Swapan Kumar Chowdhury1*, Shafi Ahmed2, Palash Chandra Banik3, Poly Immaculata Costa4, Rabeya Yasmin5, MH Faruquee5, SK Akhtar Ahmad6, AFM Salim7
1PhD Fellow, Bangladesh University of Professionals, Bangladesh
2Associate Professor, Department of Pediatrics, Khwaja Yunus Ali Medical College and Hospital, Sirajganj, Bangladesh
3Assistant Professor, Department of Non-Communicable Diseases, Bangladesh University of Health Sciences
4Assistant Professor, Grameen Caledonian College of Nursing, Dhaka, Bangladesh
5Assistant Professor, Department of Occupational and Environmental Health, Bangladesh University of Health Sciences, Bangladesh
6Professor, Department of Occupational and Environmental Health, Bangladesh University of Health Sciences, Bangladesh
7Ex-Professor, Institute of Child Health and Shishu Swasthya Foundation Hospital, Mirpur, Dhaka, Bangladesh
*Corresponding Author: Swapan Kumar Chowdhury, PhD Fellow, Bangladesh University of Professionals, Dhaka, Bangladesh.
Received: January 09, 2020; Published: January 29, 2020
In iron deficiency (ID) body tries to compensate by producing more transferrin to increase iron transport and thus transferrin and TIBC increase. This cross-sectional study was conducted among 274 children from two primary schools; one urban (Dhaka city) and one rural (Gazipur district). By sex and area of residence ratio was equal with mean age 8.86 ± 2.035 years. Phlebotomist collected venous blood with all aseptic precaution. Estimation of serum Hemoglobin, serum Iron, serum and Total Iron Binding Capacity (TIBC) were done in a reference laboratory. Serum iron level was found below 50 µg/dl among all the subjects. Only mean hemoglobin was found statistically significant difference between the age group of within and above 10 years of subjects, significant differences of hemoglobin and Ferritin were found between male and female subjects and significant differences of hemoglobin, iron, and Ferritin were found between rural and urban subjects (p<0.05). Higher Ferritin was found associated with higher iron and TIBC was found negatively correspond with serum iron (p<0.05). Plant-based foods containing non-heme iron may also suggested for Bangladeshi children.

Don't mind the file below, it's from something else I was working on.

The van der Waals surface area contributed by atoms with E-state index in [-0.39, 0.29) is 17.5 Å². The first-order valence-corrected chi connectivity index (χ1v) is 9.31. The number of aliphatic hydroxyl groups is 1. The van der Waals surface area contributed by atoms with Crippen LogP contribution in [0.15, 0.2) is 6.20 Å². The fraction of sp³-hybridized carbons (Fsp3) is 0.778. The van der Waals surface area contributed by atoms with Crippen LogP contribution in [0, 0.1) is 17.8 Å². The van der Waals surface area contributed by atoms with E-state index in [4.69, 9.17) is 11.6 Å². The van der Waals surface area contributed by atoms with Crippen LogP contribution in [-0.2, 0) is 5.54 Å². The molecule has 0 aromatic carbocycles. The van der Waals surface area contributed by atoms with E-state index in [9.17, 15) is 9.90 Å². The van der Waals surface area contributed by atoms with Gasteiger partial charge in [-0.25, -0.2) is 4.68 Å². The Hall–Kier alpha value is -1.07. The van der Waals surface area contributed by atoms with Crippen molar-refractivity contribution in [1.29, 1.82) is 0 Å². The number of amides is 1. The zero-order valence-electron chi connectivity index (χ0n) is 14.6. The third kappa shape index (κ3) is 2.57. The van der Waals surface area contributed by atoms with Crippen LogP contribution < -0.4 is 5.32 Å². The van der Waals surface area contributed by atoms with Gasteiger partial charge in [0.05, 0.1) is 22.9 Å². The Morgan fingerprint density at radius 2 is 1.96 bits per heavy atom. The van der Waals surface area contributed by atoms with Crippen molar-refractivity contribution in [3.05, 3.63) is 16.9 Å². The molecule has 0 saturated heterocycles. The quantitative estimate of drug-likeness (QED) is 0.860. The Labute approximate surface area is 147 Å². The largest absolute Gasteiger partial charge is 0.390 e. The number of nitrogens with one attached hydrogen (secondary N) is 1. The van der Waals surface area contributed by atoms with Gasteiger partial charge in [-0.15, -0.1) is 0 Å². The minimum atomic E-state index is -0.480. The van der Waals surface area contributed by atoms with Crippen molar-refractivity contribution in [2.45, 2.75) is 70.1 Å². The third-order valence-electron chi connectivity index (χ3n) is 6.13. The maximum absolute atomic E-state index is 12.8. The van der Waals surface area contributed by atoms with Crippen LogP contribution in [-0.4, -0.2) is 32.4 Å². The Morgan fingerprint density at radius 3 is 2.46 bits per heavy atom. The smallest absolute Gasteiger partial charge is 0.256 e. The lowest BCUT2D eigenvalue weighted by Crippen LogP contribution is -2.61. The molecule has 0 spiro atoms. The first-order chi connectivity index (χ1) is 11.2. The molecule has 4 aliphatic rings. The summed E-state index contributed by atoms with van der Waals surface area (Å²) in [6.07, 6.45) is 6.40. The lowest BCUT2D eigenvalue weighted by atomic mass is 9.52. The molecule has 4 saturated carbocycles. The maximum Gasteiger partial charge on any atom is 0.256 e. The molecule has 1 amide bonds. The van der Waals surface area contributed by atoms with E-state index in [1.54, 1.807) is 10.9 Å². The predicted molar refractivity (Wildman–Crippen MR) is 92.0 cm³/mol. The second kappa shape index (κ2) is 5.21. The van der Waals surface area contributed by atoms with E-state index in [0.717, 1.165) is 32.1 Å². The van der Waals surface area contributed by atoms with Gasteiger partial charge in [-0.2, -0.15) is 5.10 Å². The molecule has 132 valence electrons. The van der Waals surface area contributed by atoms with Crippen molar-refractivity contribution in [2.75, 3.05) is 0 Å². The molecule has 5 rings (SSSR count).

Keywords: Serum Vitamin D; Children; Urban and Rural Settings; Bangladesh
Citation: Swapan Kumar Chowdhury., et al. “Iron Deficiency, Ferritin and Total Iron Binding Capacity Among Bangladeshi Children: Urban and Rural Settings". Acta Scientific Nutritional Health 4.2 (2020): 01-05.
Copyright: © 2020 Swapan Kumar Chowdhury., et al. This is an open-access article distributed under the terms of the Creative Commons Attribution License, which permits unrestricted use, distribution, and reproduction in any medium, provided the original author and source are credited.